Friday, February 19, 2010

Crazy Heart **


Director: Scott Cooper
Cast. Jeff Bridges, Maggie Gyllenhaal
Colin Farrell, Robert Duvall, Beth Grant, Jack Nation

A good performance does not a good movie make and Jeff Bridges is no exception in "Crazy Heart". He plays former country star Bad Blake whose career all but disappeared leaving him to play bowling alleys and dark bars in random towns. He's also an alcoholic and has four ex-wives but no family.
Things change for him when he meets journalist Jean Craddock (Gyllenhaal) and falls in love with her but can he really overcome all his demons and make her happy?
If you think you've heard this one before you probably have and Scott Cooper's directorial debut doesn't bring any refreshing detail to this stale story.
Bridges is of course terrific (but when isn't he?) and makes Blake's little quirks and head movements more interesting than all the dialogue Cooper can muster from Thomas Cobb's novel.
He's so lacking in selfconsciousness and camera awareness that sometimes you feel like you're intruding into his private moments.
Bridges turns almost blasé when he has to enact some redundant scenes, like his rivalry with the man he mentored (Farrell) who became a superstar or the Kodak inspired scenes where he "composes" songs.
But watch him burst into joyous life in the most unexpected moments like when he acts with Jack Nation who plays Jean's four year old son. His eyes share the sense of wonder the kid has and his longing and care say more about his character's backstory than a silly subplot-which is practically forgotten in the screenplay-regarding his own lost son.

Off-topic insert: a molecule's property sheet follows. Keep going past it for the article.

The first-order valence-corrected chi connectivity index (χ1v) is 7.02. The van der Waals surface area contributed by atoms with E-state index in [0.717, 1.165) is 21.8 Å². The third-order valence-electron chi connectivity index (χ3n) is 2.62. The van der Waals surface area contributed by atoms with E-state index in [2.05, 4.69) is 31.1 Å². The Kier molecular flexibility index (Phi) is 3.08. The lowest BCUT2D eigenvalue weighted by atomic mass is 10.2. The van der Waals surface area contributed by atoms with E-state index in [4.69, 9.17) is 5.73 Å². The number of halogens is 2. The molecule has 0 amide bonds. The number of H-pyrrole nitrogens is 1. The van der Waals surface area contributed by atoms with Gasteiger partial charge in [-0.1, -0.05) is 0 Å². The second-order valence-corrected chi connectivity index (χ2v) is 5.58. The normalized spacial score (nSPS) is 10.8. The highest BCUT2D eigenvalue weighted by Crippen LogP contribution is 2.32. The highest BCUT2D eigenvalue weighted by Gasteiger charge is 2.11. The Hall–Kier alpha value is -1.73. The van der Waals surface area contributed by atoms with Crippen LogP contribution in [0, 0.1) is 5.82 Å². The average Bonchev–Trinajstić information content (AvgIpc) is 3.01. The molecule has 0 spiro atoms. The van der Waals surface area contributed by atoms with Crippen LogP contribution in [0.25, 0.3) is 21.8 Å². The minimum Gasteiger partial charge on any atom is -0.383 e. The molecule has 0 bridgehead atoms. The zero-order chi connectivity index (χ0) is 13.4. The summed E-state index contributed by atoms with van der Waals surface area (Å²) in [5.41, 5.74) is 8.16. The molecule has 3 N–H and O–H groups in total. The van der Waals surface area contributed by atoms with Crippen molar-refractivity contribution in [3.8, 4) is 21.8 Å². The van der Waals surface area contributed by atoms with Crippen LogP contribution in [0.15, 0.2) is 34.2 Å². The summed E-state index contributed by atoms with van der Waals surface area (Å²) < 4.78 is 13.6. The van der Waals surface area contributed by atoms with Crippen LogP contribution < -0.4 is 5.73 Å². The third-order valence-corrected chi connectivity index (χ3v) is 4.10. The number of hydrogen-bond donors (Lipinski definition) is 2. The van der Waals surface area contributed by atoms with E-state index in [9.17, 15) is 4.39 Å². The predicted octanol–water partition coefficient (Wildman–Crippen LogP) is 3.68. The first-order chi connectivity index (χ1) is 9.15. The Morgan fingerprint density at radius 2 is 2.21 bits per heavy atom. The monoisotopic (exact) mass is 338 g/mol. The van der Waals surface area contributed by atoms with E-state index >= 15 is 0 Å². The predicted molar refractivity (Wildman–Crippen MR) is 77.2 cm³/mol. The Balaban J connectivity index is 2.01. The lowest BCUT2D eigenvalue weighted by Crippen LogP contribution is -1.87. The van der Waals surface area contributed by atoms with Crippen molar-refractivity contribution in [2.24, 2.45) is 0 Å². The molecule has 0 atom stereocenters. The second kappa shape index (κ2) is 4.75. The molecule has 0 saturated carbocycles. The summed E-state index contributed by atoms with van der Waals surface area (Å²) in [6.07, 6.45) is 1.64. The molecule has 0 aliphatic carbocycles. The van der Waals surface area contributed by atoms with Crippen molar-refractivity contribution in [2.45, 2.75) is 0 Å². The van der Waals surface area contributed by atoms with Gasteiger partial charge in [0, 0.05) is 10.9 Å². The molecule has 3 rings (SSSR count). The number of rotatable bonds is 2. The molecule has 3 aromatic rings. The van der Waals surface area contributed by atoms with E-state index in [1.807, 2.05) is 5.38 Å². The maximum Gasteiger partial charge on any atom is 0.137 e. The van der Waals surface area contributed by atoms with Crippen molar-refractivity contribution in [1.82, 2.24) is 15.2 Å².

The issue with "Crazy Heart" is that nothing feels truthful, this is the kind of movie that would've been served from that magic Robert Altman put in "Nashville"; a certain feeling of life before and after the credits roll.
Everything in this movie though is only conceived to make the story move forward, it has no sense of spontaneity other than to give Blake a rushed redemption.

4 comments:

Andrew: Encore Entertainment said...

This seems about accurate. I have to say though I really wasn't that blown away by Bridges. I like him fine, and when he wins his Oscar I won't be that mad, but I just wasn't blown away. Of all the actors turned "singers" Phoenix is my favourite.

Simon said...

I'm still hoping Phoenix is making a mockumentary, and it's all an act. Then I will love him forever.

Anyway, I think Bridges is awesome in this, but bnot the revelation that people make it out as. It certainly is a lived-in performance that deserves an Oscar, which he'd better win, but I think I would've liked it better if the movie wasn't so bland.

Goodr review.

Castor said...

The main problem I had with the movie was the relationship between Bad and Jean which pretty much came out of nowhere. One instant, she is interviewing him, the next she is in bed with him. There was no reason whatsoever for her to be attracted to him and yet it happened. Good review Jose.

Luke said...

Yeah, I've heard Gyllenhaal isn't quite she's cracked up to be (which is unfortunate considering she could've been Oscar-nominated for much more deserving performances - Happy Endings anyone?), so, judging by your review, maybe I should just stick to loving the soundtrack and avoid the movie...